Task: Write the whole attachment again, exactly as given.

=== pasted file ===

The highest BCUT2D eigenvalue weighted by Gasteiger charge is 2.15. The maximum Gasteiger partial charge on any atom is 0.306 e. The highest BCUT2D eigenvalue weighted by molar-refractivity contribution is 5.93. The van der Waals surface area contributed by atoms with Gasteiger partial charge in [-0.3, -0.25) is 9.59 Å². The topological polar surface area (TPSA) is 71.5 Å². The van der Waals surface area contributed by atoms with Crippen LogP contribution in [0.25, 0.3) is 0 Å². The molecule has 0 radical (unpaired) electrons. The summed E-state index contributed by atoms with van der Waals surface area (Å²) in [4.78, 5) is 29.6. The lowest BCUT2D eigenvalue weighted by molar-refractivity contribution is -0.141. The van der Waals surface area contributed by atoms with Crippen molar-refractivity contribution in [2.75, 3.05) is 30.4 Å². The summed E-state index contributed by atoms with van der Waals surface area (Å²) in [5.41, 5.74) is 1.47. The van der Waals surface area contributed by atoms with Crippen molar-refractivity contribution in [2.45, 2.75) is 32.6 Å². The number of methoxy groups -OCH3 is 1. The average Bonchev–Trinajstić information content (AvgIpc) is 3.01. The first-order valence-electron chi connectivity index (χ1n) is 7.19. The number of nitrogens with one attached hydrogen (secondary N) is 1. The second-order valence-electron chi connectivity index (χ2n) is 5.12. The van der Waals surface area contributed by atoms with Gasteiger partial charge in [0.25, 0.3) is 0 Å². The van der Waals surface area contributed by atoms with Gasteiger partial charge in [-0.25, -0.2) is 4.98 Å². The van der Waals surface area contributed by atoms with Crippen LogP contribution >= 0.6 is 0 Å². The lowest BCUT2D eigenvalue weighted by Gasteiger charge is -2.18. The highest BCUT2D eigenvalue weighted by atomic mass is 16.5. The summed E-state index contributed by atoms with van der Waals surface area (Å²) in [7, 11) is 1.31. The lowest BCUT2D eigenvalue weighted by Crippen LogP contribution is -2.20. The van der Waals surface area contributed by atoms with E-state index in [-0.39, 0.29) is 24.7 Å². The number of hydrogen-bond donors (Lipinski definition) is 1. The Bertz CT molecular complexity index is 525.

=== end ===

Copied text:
The highest BCUT2D eigenvalue weighted by Gasteiger charge is 2.15. The maximum Gasteiger partial charge on any atom is 0.306 e. The highest BCUT2D eigenvalue weighted by molar-refractivity contribution is 5.93. The van der Waals surface area contributed by atoms with Gasteiger partial charge in [-0.3, -0.25) is 9.59 Å². The topological polar surface area (TPSA) is 71.5 Å². The van der Waals surface area contributed by atoms with Crippen LogP contribution in [0.25, 0.3) is 0 Å². The molecule has 0 radical (unpaired) electrons. The summed E-state index contributed by atoms with van der Waals surface area (Å²) in [4.78, 5) is 29.6. The lowest BCUT2D eigenvalue weighted by molar-refractivity contribution is -0.141. The van der Waals surface area contributed by atoms with Crippen molar-refractivity contribution in [2.75, 3.05) is 30.4 Å². The summed E-state index contributed by atoms with van der Waals surface area (Å²) in [5.41, 5.74) is 1.47. The van der Waals surface area contributed by atoms with Crippen molar-refractivity contribution in [2.45, 2.75) is 32.6 Å². The number of methoxy groups -OCH3 is 1. The average Bonchev–Trinajstić information content (AvgIpc) is 3.01. The first-order valence-electron chi connectivity index (χ1n) is 7.19. The number of nitrogens with one attached hydrogen (secondary N) is 1. The second-order valence-electron chi connectivity index (χ2n) is 5.12. The van der Waals surface area contributed by atoms with Gasteiger partial charge in [0.25, 0.3) is 0 Å². The van der Waals surface area contributed by atoms with Gasteiger partial charge in [-0.25, -0.2) is 4.98 Å². The van der Waals surface area contributed by atoms with Crippen LogP contribution >= 0.6 is 0 Å². The lowest BCUT2D eigenvalue weighted by Gasteiger charge is -2.18. The highest BCUT2D eigenvalue weighted by atomic mass is 16.5. The summed E-state index contributed by atoms with van der Waals surface area (Å²) in [7, 11) is 1.31. The lowest BCUT2D eigenvalue weighted by Crippen LogP contribution is -2.20. The van der Waals surface area contributed by atoms with E-state index in [-0.39, 0.29) is 24.7 Å². The number of hydrogen-bond donors (Lipinski definition) is 1. The Bertz CT molecular complexity index is 525.